US judge rules to move forward with Prince Andrew case: What happens next?

US judge rules to move forward with Prince Andrew case: What happens next?

Prince Andrew, 61, will be tried over Virginia Roberts Giuffre’s sexual assault allegations after a US judge rejected his attempt to have the civil case dismissed.

Wednesday’s decision was a massive blow for the Duke of York. His lawyer previously argued the case “should absolutely be dismissed” because Giuffre had waived her right to pursue Andrew through a confidential settlement with sex offender financier Jeffrey Epstein.

Judge Lewis A Kaplan of the United States District Court for the Southern District of New York stated that an agreement in the civil settlement between Jeffrey Epstein and Virginia Giuffre “cannot be said” to stop the lawsuit.

He said the key phrase Andrew’s lawyers relied upon - that “other potential defendants” were covered by the settlement deal - was “far from self-evident for a number of reasons.”

Buckingham Palace declined to comment, saying: “We would not comment on what is an ongoing legal matter.’’

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 The Duke of York with his accuser, Virginia Roberts Giuffre when she was around 17-years-old. The Duke of York with his accuser, Virginia Roberts Giuffre when she was around 17-years-old.Virginia Roberts Giuffre

What are the allegations against Prince Andrew?

In court documents, Virginia Giuffre said she was the victim of sex trafficking and abuse by late billionaire Jeffrey Epstein. She alleges that Epstein forced her to have sex with his friends – one being the duke. She was 17 at the time.

Giuffre is suing Andrew for battery and infliction of emotional distress.

Prince Andrew has consistently denied the claims, saying he shouldn’t be liable because of a 2009 non-prosecution agreement between Epstein and Giuffre.

He said she is looking for a “payday at his expense.”

What did judge Lewis Kaplan say?

Outlining his decision, Kaplan said: “The 2009 Agreement cannot be said to demonstrate, clearly and unambiguously, the parties intended the instrument ‘directly,’ ‘primarily,’ or ‘substantially,’ to benefit Prince Andrew.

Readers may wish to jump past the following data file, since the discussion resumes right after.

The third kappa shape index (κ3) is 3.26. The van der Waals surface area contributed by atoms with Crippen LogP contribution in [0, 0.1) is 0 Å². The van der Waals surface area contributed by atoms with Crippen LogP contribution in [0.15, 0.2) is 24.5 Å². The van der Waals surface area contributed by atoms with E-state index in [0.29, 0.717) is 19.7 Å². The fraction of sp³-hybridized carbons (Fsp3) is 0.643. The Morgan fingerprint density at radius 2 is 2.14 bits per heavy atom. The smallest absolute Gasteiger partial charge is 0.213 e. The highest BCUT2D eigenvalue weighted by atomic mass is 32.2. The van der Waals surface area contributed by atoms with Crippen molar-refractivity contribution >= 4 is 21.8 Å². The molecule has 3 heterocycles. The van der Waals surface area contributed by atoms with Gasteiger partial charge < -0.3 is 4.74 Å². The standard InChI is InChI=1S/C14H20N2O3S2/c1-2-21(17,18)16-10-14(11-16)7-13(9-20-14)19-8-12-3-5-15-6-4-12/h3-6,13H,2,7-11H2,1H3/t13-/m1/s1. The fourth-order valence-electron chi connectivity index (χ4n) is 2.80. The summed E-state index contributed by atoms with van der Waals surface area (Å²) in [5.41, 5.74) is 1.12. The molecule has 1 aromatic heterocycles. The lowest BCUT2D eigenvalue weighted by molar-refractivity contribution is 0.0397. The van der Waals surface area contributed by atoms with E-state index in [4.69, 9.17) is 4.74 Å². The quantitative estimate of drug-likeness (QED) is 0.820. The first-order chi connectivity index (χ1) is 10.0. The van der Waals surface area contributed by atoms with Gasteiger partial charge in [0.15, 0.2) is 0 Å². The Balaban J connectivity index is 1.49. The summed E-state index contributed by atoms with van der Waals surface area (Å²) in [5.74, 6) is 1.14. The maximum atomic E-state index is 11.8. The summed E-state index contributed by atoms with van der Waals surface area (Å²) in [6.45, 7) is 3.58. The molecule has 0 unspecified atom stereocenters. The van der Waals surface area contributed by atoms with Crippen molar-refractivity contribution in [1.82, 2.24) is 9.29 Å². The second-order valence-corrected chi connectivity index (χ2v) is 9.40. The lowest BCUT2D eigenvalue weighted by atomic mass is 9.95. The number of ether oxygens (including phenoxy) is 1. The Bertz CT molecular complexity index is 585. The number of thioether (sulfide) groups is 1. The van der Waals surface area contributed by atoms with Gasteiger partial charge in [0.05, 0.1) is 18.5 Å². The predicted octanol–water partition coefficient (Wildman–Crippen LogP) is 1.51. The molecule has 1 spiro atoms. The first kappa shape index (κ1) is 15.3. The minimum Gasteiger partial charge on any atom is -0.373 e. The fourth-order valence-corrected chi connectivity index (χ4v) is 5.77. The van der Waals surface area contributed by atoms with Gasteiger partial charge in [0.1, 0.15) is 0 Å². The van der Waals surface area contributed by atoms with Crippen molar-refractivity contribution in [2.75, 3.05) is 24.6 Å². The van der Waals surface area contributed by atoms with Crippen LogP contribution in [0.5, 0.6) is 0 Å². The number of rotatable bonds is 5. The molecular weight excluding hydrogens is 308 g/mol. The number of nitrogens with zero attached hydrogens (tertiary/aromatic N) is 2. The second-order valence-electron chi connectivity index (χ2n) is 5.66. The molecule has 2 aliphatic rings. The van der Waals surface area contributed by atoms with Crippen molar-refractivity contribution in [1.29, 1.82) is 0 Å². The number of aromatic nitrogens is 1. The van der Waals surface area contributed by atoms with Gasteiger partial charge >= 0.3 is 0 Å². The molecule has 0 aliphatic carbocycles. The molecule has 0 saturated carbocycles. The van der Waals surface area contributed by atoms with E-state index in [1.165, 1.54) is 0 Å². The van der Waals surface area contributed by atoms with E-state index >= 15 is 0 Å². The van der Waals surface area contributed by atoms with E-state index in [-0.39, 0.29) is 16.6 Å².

“The existence of the requisite intent to benefit him, or others comparable to him, is an issue of fact that could not properly be decided on this motion even if defendant fell within the releasing language, which itself is ambiguous.

“Thus, independent of whether the release language applies to Prince Andrew, the agreement, at a minimum, is ‘reasonably susceptible to more than one interpretation’ on the equally important question of whether this defendant may invoke it.”

Continuing his ruling, Judge Lewis Kaplan said: “The fact that the defendant has brought the matter before the Court on a motion to dismiss the complaint as legally insufficient is of central importance.

“As is well known to lawyers, but perhaps not known to the lay public, the defendant, by making this motion, placed upon the court the unyielding duty to assume, for the purposes of this motion only, the truth of all of plaintiff’s allegations and to draw in plaintiff’s favour all inferences that reasonably may be drawn from those allegations.

“In consequence, the law prohibits the Court from considering at this stage of the proceedings defendant’s efforts to cast doubt on the truth of Ms Giuffre’s allegations, even though his efforts would be permissible at trial.

“In a similar vein and for similar reasons, it is not open to the Court now to decide, as a matter of fact, just what the parties to the release in the 2009 settlement agreement signed by Ms Giuffre and Jeffrey Epstein actually meant.”

Continuing to outline his reasons to deny a motion to dismiss the civil case against the Duke of York, Judge Lewis Kaplan added: “Ms (Virginia) Giuffre’s complaint is neither ‘unintelligible’ nor ‘vague’ nor ‘ambiguous’.

“It alleges discrete incidents of sexual abuse in particular circumstances at three identifiable locations. It identifies to whom it attributes that sexual abuse.

“Defendant nevertheless holds out that he cannot reasonably prepare a response because plaintiff has not described ‘what purported sexual contact occurred… when and where the incident occurred, or the forcible compulsion she was under due to express or implied threat’ to the degree of specificity he would like.

“While he understandably seeks more detail about the precise details of plaintiff’s claims, he will be able to obtain that detail during pretrial discovery.

“Moreover, defendant’s assertion that he cannot reasonably prepare a response to plaintiff’s allegations plainly contradicts the content of his moving papers, in which he denies Ms Giuffre’s allegations in no uncertain terms.”

What happens next?

Judge Kaplan said a trial could commence between September and December 2022.

If Prince Andrew loses the civil case, he could be stripped of his Duke of York title and face an “internal exile” from the royal family.

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